Whatever happens, it appears higher education will be in for a roller coaster ride this session with an outcome that, at this point, seems uncertain at best. It's hard to see the Legislature actually enacting an additional budget cut to higher education on top of all the others that have occurred over the last five years.

But after years of slashing state government spending, the options for finding additional dollars grow more and more limited. If there's any silver lining, of sorts, all of the non-recurring dollars included in the entire executive budget are going to higher education, so that at least leaves the door open for lawmakers to spread them around to other agencies and replace them with more stable state general fund support.

Other Issues in Higher Education
If the budget battle wasn't enough, there are a couple other looming issues in higher education that could be large. The two chairs of the Legislature's Education Committees are expected to push major legislation to revise the performance funding components now used by higher education.

The details of that are still pending, but they say they want a greater focus on outcomes particularly with regard to graduation and retention rates. They also want to compare the performance of in-state schools with that of peer institutions across the region to help raise the bar.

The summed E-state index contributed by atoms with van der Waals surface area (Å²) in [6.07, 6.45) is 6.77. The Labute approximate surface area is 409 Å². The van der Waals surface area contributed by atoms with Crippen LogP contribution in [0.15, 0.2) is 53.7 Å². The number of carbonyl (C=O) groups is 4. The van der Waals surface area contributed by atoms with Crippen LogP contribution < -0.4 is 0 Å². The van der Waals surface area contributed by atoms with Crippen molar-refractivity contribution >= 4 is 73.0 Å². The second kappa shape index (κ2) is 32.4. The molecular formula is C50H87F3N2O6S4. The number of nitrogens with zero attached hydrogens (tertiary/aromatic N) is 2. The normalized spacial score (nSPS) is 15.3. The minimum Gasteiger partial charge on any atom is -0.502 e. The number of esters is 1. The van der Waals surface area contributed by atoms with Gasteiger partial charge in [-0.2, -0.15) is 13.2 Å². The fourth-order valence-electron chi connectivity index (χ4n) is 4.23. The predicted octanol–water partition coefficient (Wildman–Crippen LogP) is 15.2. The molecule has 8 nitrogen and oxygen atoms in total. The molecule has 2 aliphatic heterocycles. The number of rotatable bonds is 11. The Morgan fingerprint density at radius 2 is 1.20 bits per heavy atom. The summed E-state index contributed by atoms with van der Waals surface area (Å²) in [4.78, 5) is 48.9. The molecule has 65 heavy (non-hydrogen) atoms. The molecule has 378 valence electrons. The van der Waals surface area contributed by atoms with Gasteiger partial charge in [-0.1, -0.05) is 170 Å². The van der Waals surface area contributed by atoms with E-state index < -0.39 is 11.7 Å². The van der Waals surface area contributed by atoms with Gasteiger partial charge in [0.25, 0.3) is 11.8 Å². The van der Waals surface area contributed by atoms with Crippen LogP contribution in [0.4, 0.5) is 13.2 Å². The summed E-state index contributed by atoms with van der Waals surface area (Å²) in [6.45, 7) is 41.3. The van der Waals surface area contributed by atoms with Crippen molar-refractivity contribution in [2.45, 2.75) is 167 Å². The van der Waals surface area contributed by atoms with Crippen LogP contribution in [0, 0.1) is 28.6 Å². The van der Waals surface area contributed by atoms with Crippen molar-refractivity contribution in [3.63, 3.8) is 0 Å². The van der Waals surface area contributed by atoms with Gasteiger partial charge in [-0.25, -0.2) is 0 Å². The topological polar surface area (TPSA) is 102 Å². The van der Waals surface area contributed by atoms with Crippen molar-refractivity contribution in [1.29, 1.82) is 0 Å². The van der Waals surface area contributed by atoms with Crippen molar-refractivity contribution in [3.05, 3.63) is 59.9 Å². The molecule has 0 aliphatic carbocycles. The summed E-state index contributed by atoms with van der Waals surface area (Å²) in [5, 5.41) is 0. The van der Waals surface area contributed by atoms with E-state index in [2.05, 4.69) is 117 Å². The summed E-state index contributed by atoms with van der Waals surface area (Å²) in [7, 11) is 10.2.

Louisiana has already made a rather substantial effort toward increasing performance in those and other areas, but as state funding for higher education has continued decline, some university leaders are wondering how much they can continue to improve performance while budgets continue to be cut, class sizes continue to grow, and schools continue to reduce their course offerings in an effort to save money.

If that legislation passes, though, it could open the door to another discussion about tuition flexibility for institutions with the aim of making the pricing of a college education more market-driven and better aligned with the actual costs of operating various degree programs. It could also ignite yet another debate about TOPS and how that program enters into the funding equation.

However all that goes, debate about the role of higher education in our state is healthy, especially if it helps focus attention on the priority it needs to be. With recent announcements about large-scale industrial expansions in Louisiana and new technology firms moving into the state, we should recognize the critical need for a more skilled and educated workforce. We won't be able to provide that without a robust and vibrant postsecondary education system.

We could, perhaps, move closer to that if we had a forward-looking and well-articulated vision of higher education for Louisiana over the next decade. Not one that comes from the universities, but one that expresses what our state leaders want out of higher education and the steps they will take to support it and make it happen. If we can get that alone, it would be an accomplishment.